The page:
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  • Written by: Farmers Guide
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“We owe farmers an enormous debt of gratitude” – Prince Charles


In a time of national crisis, HRH the Prince of Wales has praised the hard work and dedication of UK farmers and urged the public never to forget the “crucial importance of nature and farming”.

Prince Charles made the comments in a message published by Country Life.

“What this national crisis has also brought home – dare I say it – is how much we rely on our agricultural community and all those in the food supply chain, from field to fork,” he said, praising retailers, the supply chain, delivery drivers, shelf stackers and all those who serve shoppers.

“Of course, it all begins with our farmers,” he continued. “When was the last time anyone gave the availability of a bottle of milk, or a loaf of bread, or fresh vegetables a second thought? Suddenly, these things are precious and valued. And that is how it always should be.”

He goes on to praise the UK’s 80,000 farmers, from the Fells of Cumbria to the arable and vegetable lands of East Anglia; the Welsh mountains to Scottish fishing villages; dairy fields of Cornwall and Northern Ireland, to the orchards of Kent.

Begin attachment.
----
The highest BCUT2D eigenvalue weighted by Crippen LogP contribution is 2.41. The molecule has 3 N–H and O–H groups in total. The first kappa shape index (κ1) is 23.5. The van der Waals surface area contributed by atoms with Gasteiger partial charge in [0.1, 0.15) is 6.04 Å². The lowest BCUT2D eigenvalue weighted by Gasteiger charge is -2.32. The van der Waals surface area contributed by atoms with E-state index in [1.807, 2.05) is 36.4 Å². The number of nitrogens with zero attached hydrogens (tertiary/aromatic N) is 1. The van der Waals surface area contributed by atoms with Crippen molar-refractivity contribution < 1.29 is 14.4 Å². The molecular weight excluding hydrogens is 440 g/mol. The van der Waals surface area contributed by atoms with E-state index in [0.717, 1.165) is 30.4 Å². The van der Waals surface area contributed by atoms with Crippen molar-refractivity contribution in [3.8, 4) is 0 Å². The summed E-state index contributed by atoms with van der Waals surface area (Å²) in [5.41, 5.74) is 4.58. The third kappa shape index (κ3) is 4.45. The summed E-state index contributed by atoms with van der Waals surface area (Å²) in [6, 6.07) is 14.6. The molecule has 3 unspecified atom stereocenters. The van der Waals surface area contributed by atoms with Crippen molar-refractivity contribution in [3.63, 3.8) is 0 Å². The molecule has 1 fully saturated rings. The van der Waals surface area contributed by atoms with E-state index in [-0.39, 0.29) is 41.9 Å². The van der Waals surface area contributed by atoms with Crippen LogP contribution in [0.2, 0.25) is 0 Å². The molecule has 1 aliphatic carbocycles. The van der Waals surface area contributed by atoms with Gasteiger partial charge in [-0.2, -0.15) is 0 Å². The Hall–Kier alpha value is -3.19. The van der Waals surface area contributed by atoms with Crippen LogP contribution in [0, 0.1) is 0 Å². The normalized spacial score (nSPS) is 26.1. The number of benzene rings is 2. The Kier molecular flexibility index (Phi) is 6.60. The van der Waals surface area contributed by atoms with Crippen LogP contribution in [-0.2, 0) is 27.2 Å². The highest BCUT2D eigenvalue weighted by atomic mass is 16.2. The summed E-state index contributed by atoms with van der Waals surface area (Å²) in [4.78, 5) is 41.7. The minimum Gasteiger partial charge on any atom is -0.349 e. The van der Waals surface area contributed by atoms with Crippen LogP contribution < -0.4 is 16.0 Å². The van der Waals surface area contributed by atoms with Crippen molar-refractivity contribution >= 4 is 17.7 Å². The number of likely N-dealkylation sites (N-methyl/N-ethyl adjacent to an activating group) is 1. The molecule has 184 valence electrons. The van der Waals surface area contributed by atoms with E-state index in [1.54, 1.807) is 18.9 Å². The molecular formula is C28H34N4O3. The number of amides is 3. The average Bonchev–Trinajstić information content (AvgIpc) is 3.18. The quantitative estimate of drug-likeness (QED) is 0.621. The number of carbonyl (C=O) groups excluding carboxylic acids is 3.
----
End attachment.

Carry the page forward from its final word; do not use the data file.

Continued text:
“Day in, day out, they are working to produce food – for us. And we owe them an enormous debt of gratitude. But they cannot do it alone.”

He called for a rediscovery of the Land Army spirit of the Second World War, and encouraged the public to support the ‘Pick for Britain’ campaign by offering to help gather fruit and vegetables this harvest.

The Prince of Wales also described the growth of local food delivery services as “encouraging”, as we see an increasing number of people sourcing locally produced food – from vegetables, eggs, milk and meat to juice, homemade pies and cheese.

“With low food miles and simple, short supply chains, these initiatives are reminding us how things could be and they are serving to bind communities ever closer together too.”

He concluded by saying that when we come out of the pandemic, “we must learn some lessons” – on the importance of nature, localisation, and a kinder way of being.

“After the suffering and selflessness we are witnessing, we cannot allow ourselves to go back to how we were. This is a moment in history.”

Image: Dan Marsh/Wikimedia Commons/CC BY-SA 2.0


  • Written by: Farmers Guide
  • Posted:
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